Using Them

Invariably, anyone’s reaction the first time they handle these glasses is to remark on how light they are—under an ounce. I lack the equipment to accurately weigh them, but they’ll be far lighter than any plastic-frame sunglasses you’ve ever tried.

That feather-like weight is a large part of what makes the Explorers all-day comfortable. I’ve tested other glass sunglasses from Vuarnet and Revo, and those end up being painful after just a couple hours of constant wear due to their weight. I’ve worn these throughout many full days of activities and never experienced any discomfort. Honestly, I often forget I’m wearing them well into the evening, sometimes until someone makes fun of me for wearing sunglasses at night.

The most comfortable sunglasses I’ve ever worn, the Explorers also utterly eliminate eye fatigue. Long drives through the desert, days spent on a glacier or on open water—I’ve yet to end any of them with sore eyes from too much sun exposure.

And they stay on your head. The beta-titanium temples and nosepieces might sound slippery, but combined with the extraordinarily light weight, these glasses simply stay put. So well, in fact, that I never felt the need to leash them during sports. Having said that, I did manage to lose a pair when I rolled a kayak in heavy surf, and didn't have them on a leash. That it takes falling out of a kayak in big waves, and being tossed around under the surf, to make them come off is a testament to their fit. For that Havana to Key West paddle, I obviously wanted to put the new pair on a leash but had to resort to wrapping the thin wire temples in duct tape to make them bulky enough for a Croakies leash to fit securely.

Initially, the plastic fairings feel a little claustrophobic if you haven’t worn glacier glasses before. Your eyes are totally protected around their entire perimeter, but those perforations really do enable you to retain functional peripheral vision. Any portion of your view outside the glass is more of a sixth sense than it is anything you'll be focusing on, and there's enough light coming through the holes that you can sense stuff approaching from your sides, such as cars moving around you in traffic. There really isn't a downside to the shields.

Likes

  • Look great in any setting, from a mountain to a fancy wedding.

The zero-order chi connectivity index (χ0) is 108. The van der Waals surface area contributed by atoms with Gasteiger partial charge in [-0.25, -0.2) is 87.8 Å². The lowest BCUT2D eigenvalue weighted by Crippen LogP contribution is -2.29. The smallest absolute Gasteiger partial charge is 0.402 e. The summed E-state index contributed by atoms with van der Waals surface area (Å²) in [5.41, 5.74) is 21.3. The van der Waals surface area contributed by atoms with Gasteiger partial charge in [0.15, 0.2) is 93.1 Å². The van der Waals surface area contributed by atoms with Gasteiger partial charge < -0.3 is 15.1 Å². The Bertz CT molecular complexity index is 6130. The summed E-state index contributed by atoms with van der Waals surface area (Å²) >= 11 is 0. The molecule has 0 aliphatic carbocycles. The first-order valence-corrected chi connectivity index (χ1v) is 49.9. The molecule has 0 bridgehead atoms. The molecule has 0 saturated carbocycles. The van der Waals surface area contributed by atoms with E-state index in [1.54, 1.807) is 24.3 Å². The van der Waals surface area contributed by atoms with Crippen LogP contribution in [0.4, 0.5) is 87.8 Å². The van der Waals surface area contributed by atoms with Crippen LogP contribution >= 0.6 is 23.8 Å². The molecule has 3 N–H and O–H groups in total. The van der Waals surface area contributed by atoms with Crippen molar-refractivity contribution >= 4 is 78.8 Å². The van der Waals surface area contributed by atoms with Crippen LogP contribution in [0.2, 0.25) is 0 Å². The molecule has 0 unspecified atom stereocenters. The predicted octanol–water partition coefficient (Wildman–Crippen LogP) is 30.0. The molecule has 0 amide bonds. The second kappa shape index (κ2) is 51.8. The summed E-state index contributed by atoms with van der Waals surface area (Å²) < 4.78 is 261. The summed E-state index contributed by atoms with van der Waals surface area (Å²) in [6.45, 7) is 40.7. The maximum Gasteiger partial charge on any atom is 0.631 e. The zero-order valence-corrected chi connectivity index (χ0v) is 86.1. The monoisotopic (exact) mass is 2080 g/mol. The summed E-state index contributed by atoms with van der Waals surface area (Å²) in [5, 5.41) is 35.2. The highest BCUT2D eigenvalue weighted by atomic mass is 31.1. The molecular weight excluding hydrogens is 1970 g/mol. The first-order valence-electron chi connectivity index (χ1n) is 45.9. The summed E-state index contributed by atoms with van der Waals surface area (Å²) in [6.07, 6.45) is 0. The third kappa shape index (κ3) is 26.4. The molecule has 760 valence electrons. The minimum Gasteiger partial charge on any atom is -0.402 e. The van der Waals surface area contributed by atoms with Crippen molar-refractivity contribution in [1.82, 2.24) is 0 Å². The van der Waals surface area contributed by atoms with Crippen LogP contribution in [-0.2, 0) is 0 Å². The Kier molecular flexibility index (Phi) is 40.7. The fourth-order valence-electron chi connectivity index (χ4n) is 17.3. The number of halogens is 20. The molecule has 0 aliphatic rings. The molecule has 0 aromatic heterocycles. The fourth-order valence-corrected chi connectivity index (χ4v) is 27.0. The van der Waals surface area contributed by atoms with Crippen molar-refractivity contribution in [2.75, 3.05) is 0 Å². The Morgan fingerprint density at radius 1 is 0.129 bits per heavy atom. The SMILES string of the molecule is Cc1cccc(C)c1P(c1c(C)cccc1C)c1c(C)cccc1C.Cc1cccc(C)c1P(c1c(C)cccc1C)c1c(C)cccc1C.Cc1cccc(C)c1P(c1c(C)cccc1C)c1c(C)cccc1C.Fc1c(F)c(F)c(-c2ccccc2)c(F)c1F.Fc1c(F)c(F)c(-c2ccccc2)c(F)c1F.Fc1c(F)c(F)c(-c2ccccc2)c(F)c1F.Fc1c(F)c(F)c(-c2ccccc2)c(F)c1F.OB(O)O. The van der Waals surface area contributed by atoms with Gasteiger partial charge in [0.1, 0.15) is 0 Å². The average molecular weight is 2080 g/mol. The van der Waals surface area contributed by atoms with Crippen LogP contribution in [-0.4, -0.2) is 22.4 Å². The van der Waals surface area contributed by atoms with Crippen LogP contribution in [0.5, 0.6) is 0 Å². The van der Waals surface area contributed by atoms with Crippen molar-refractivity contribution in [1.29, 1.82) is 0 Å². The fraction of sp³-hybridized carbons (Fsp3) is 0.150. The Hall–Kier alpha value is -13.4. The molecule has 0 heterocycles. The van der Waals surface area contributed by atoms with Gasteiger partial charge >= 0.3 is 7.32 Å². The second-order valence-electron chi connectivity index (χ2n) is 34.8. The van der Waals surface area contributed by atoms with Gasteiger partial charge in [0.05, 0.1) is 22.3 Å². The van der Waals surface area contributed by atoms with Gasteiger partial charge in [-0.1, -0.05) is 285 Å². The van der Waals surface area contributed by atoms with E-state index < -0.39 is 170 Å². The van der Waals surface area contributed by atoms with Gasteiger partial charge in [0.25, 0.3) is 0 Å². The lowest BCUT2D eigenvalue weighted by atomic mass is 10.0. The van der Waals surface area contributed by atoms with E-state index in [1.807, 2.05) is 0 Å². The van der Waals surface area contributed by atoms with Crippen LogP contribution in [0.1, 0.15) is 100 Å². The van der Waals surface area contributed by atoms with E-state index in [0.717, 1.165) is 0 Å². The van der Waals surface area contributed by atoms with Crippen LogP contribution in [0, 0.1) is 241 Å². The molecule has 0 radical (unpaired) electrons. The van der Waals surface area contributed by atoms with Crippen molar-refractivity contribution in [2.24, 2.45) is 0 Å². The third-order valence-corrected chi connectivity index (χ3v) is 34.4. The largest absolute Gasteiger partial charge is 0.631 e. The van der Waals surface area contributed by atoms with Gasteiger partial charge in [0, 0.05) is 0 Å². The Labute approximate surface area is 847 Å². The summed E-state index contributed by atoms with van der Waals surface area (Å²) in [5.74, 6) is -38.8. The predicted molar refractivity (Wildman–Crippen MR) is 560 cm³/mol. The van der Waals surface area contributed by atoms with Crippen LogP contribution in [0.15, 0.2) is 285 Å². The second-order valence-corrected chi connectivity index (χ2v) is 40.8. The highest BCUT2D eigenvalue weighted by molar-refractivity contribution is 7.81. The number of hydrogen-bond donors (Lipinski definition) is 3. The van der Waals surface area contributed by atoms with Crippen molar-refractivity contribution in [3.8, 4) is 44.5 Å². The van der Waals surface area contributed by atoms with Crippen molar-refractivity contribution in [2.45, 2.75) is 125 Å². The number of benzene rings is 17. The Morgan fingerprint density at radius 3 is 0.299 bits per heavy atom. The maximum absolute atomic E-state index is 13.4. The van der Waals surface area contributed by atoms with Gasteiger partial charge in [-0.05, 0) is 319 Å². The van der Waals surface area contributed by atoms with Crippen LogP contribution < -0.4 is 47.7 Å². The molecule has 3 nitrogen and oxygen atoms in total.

• The fairings work as well as the extended frames and leather gaskets on dedicated glacier glasses at blocking wind and glare. Actually, they work better since these add less weight.
  • All-day comfortable.
  • Very secure fit.
  • The clearest set of sunglasses you’ll ever look through—you actually see better in bright conditions with these on than you do without.
  • Resist fogging better than anything else I’ve worn.
  • Hugely strong. My 85-pound adult dog has jumped on top of them when they were sitting on a rock, and the glasses didn’t bend or break. My four-month-old puppy has chewed on them without leaving a mark.
  • Polarized lenses cut through glare on water, enabling you to see terrain and fish beneath. While fishing, I have better vision and better eye protection than anything else I’ve tried.

Dislikes

  • Available in a limited and fairly tame selection of colors and finishes.
  • Haven’t found a leash that fits. (Anyone have a suggestion for wire temples?)
  • Polarized lenses make it hard to see your phone or camera screen, gas pump readouts, or other LCD displays.

Should You Buy Them?

Look, I know $600 is really expensive. But setting out to create anything free of compromises is always going to result in a high price. If you can justify their cost, then you’ll be rewarded with the clearest view, lightest weight, and most comfort of any sunglasses you’ll ever wear. This Salt and Aether collaboration has produce the best sunglasses ever made.